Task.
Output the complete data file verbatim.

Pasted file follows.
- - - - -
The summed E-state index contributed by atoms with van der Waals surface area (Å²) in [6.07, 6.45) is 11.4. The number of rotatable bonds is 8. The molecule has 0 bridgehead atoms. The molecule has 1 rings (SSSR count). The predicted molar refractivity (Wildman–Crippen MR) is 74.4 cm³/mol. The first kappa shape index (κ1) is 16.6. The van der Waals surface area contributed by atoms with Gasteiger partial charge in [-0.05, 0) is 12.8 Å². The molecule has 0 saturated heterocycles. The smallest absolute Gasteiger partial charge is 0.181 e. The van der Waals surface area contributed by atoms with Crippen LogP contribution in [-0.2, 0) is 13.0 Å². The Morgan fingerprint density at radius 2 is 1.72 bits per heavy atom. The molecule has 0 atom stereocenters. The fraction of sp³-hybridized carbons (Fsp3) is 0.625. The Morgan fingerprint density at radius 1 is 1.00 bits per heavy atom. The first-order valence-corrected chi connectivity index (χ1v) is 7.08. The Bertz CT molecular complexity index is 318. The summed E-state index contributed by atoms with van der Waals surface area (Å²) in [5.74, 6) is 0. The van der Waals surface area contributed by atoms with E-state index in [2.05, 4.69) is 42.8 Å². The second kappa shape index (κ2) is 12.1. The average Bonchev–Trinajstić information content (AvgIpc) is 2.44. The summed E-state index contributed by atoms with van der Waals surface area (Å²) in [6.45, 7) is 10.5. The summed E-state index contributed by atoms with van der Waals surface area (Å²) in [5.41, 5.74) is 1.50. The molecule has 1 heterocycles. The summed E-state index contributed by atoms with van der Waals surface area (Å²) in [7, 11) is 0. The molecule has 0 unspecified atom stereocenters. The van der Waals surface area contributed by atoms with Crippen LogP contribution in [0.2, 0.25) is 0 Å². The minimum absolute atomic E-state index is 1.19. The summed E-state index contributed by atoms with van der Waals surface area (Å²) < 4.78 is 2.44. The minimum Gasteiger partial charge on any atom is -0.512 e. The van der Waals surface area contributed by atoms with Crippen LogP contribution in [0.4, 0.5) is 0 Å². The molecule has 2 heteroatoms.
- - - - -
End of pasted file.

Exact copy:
The summed E-state index contributed by atoms with van der Waals surface area (Å²) in [6.07, 6.45) is 11.4. The number of rotatable bonds is 8. The molecule has 0 bridgehead atoms. The molecule has 1 rings (SSSR count). The predicted molar refractivity (Wildman–Crippen MR) is 74.4 cm³/mol. The first kappa shape index (κ1) is 16.6. The van der Waals surface area contributed by atoms with Gasteiger partial charge in [-0.05, 0) is 12.8 Å². The molecule has 0 saturated heterocycles. The smallest absolute Gasteiger partial charge is 0.181 e. The van der Waals surface area contributed by atoms with Crippen LogP contribution in [-0.2, 0) is 13.0 Å². The Morgan fingerprint density at radius 2 is 1.72 bits per heavy atom. The molecule has 0 atom stereocenters. The fraction of sp³-hybridized carbons (Fsp3) is 0.625. The Morgan fingerprint density at radius 1 is 1.00 bits per heavy atom. The first-order valence-corrected chi connectivity index (χ1v) is 7.08. The Bertz CT molecular complexity index is 318. The summed E-state index contributed by atoms with van der Waals surface area (Å²) in [5.74, 6) is 0. The van der Waals surface area contributed by atoms with E-state index in [2.05, 4.69) is 42.8 Å². The second kappa shape index (κ2) is 12.1. The average Bonchev–Trinajstić information content (AvgIpc) is 2.44. The summed E-state index contributed by atoms with van der Waals surface area (Å²) in [6.45, 7) is 10.5. The summed E-state index contributed by atoms with van der Waals surface area (Å²) in [5.41, 5.74) is 1.50. The molecule has 1 heterocycles. The summed E-state index contributed by atoms with van der Waals surface area (Å²) in [7, 11) is 0. The molecule has 0 unspecified atom stereocenters. The van der Waals surface area contributed by atoms with Crippen LogP contribution in [0.2, 0.25) is 0 Å². The minimum absolute atomic E-state index is 1.19. The summed E-state index contributed by atoms with van der Waals surface area (Å²) < 4.78 is 2.44. The minimum Gasteiger partial charge on any atom is -0.512 e. The van der Waals surface area contributed by atoms with Crippen LogP contribution in [0.4, 0.5) is 0 Å². The molecule has 2 heteroatoms.